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Thread: Tapping Essentials from Hass Automation Good info for manual and CNC machinists

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    Supporting Member WmRMeyers's Avatar
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    Tapping Essentials from Hass Automation Good info for manual and CNC machinists



    Good info on how and WHY to select various types of taps both in manual machining, and in CNC systems. Been playing with taps and dies for at least 50 years, still learned some stuff, and got good explanations for some old rules of thumb for mechanics and machinists.

    NOT my content.

    Bill

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    Now explain why anyone would ever use a 6-32 tap in steel.

    I HATE 6-32 TAPS.
    They are the worst designed thread form of all. IMHO.

    I've tried to teach people that coarse thread pitches are for threads in aluminum, copper etc. Fine pitch is for steel etc.

    Am I wrong? If so Why?

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    Supporting Member jdurand's Avatar
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    I would use it when I have to use 6-32 screws. Now that I'm moving to metric-land I'll have to learn all new threads.

    I'm currently hanging out in Alabama waiting to draw the card that lets me pass "go".

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    Supporting Member WmRMeyers's Avatar
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    Quote Originally Posted by Moldyjim View Post
    Now explain why anyone would ever use a 6-32 tap in steel.

    I HATE 6-32 TAPS.
    They are the worst designed thread form of all. IMHO.

    I've tried to teach people that coarse thread pitches are for threads in aluminum, copper etc. Fine pitch is for steel etc.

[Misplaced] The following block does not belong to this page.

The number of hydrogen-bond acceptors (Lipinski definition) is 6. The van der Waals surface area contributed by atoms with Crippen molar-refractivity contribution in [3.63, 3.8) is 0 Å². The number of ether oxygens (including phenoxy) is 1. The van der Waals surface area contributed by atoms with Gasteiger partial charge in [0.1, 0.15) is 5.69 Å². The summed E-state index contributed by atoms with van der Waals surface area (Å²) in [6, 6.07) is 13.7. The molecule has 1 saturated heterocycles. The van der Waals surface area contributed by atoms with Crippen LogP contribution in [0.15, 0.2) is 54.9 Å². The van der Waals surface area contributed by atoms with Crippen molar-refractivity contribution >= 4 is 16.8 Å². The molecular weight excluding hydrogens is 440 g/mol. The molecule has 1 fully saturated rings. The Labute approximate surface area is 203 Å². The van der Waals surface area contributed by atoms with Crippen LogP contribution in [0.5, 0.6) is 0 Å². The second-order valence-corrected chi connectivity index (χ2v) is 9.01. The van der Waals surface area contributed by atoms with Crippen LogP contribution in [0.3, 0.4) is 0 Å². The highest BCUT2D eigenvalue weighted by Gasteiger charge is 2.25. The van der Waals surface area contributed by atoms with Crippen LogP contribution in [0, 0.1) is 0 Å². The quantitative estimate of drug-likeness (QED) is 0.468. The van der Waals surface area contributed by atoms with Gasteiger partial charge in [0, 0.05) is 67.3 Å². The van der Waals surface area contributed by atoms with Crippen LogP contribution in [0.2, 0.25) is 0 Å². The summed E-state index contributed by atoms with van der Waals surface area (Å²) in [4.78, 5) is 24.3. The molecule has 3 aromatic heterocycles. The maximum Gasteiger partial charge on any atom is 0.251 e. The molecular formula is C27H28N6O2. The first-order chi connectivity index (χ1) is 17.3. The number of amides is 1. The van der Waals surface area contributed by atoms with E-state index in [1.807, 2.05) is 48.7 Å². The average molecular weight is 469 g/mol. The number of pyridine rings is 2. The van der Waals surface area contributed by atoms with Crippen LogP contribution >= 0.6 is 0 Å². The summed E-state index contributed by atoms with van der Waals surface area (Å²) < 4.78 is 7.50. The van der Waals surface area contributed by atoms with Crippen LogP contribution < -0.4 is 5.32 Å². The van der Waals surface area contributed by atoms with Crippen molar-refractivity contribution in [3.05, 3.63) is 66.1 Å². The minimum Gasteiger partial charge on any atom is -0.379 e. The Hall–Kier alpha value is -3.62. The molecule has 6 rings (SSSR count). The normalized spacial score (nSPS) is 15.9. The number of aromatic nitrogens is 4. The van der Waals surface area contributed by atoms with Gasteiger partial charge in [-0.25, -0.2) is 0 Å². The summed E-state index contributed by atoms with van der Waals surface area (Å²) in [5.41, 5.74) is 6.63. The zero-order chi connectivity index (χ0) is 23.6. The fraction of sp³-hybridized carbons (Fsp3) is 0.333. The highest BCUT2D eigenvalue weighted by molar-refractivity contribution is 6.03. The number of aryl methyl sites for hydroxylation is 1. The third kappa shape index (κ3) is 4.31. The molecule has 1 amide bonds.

Am I wrong? If so Why?
    In 1914 or 1915, 6-40 was the standard thread for #6 machine screws, according to my pdf of the 5th Edition Machinery's Handbook. Special machine screws were 36 or 32 TPI for the #6 size. 32TPI IS the coarse thread. And the place I see it most is in electrical outlets and boxes. I'm only 66, and really only been playing with machining for 13 or 14 years, but I've been a mechanic of one sort or another for about 40 more years. I don't believe I've every run into anything but 6-32 machine screws in that time, with one possible exception. I have here on my desk a Bausch & Lomb student microscope that may use other than 6-32 screws. They seem to be too coarse. The screws that hold the body of the microscope to the focusing mechanism may be 6-36 or 6-40. I've not been able to find anything but 6-32 screws. McMaster-Carr and Brownell's are two companies that apparently carry them, and I've not taken the thing to my local Ace hardware yet. They have #8-40 screws, so they may have some of the other sizes in the sets of gray boxes.

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    Supporting Member Frank S's Avatar
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    Quote Originally Posted by WmRMeyers View Post
    In 1914 or 1915, 6-40 was the standard thread for #6 machine screws, according to my pdf of the 5th Edition Machinery's Handbook. Special machine screws were 36 or 32 TPI for the #6 size. 32TPI IS the coarse thread. And the place I see it most is in electrical outlets and boxes. I'm only 66, and really only been playing with machining for 13 or 14 years, but I've been a mechanic of one sort or another for about 40 more years. I don't believe I've every run into anything but 6-32 machine screws in that time, with one possible exception. I have here on my desk a Bausch & Lomb student microscope that may use other than 6-32 screws. They seem to be too coarse. The screws that hold the body of the microscope to the focusing mechanism may be 6-36 or 6-40. I've not been able to find anything but 6-32 screws. McMaster-Carr and Brownell's are two companies that apparently carry them, and I've not taken the thing to my local Ace hardware yet. They have #8-40 screws, so they may have some of the other sizes in the sets of gray boxes.